Children in the Apple Tree

Nesbit Park

“The end is where we start from.” –T.S. Eliot, “The Four Quartets”*

There’s a place I run to when I feel trapped.  It’s a beautiful place of wets and greens and hushes.  It’s at “the source of the longest river” but I’m there in an instant, because this place is in a poem taped to my bathroom wall behind my toothbrush.  The poem deserves more than the clutter and grime scattered around it, but perhaps it feels nobly satisfied by the way it is able to rescue me, to reclaim me, again and again.  Going there does more than help me catch my breath; it motions for me to listen.  I have to fly past the noise of my choices and leave behind the blinding sun that is reality in order to hear them.  The roar of my own heart quiets, and then I’m there, safe in the wets and the greens and the hushes, and I can hear Eliot’s “hidden waterfall/And the children in the apple-tree.”

C- and A- at Nesbit
Eliot says I won’t find this place, “the last of earth left to discover,” till the end of all my exploring, but I know better.  My ears capture glimpses of the hidden waterfall and the giggling children hanging from branches by their knees, concealed by the tree's deep boughs.  Maybe I haven’t arrived there yet, but I can listen.  You see there’s a key to his “unknown, unremembered gate;” one earned by reremembering what I once misremembered.  So I slip in the key that is rightfully mine and homesick I can hear them (“half-heard, in the stillness between two waves of the sea”). Maybe the act of running to the river’s source will help me quiet the roar of my own panicked heart so that I can be still enough to listen.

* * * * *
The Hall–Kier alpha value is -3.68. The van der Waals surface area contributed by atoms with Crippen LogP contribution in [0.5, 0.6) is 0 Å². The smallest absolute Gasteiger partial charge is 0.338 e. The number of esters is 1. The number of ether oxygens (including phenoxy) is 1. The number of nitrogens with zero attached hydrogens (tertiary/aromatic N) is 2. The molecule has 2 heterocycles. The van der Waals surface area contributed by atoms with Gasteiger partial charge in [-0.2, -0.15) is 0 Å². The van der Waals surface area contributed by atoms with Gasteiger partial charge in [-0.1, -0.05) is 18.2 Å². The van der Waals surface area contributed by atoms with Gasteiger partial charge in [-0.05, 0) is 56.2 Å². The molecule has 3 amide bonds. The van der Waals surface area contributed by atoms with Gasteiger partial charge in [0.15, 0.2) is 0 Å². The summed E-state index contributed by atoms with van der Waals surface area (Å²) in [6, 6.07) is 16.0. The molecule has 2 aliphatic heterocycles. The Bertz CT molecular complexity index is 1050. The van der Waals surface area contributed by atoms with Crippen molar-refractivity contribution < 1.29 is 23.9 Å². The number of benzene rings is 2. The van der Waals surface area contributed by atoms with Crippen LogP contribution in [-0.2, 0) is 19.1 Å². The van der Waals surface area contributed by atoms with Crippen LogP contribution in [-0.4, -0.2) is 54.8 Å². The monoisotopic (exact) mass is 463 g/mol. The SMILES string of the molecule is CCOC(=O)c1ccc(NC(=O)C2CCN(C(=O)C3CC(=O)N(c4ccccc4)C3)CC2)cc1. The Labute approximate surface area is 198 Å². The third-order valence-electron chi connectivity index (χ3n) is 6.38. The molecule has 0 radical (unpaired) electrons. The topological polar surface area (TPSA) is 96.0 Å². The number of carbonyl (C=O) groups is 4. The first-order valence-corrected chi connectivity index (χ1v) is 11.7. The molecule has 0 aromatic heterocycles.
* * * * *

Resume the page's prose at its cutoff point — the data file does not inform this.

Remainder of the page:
Eliot was forced to surmise that since we would not know to look for them, we would not know them.  I know them and love them, but cannot quit the vessel of exploration I promised I would sail.  So I will sail, even knowing as blind Cassandra, that this will cost me “not less than everything.”  I will sail and I will discover and I will not cease, but he cannot keep me from listening.

*from Little Gidding, V.:

We shall not cease from exploration
And the end of all our exploring
Will be to arrive where we started
And know the place for the first time.
Through the unknown, unremembered gate
When the last of earth left to discover
Is that which was the beginning;
At the source of the longest river
The voice of the hidden waterfall
And the children in the apple-tree
Not known, because not looked for
But heard, half-heard, in the stillness
Between two waves of the sea.
Quick now, here, now, always—
A condition of complete simplicity
(Costing not less than everything)
And all shall be well and
All manner of thing shall be well
When the tongues of flame are in-folded
Into the crowned knot of fire
And the fire and the rose are one.


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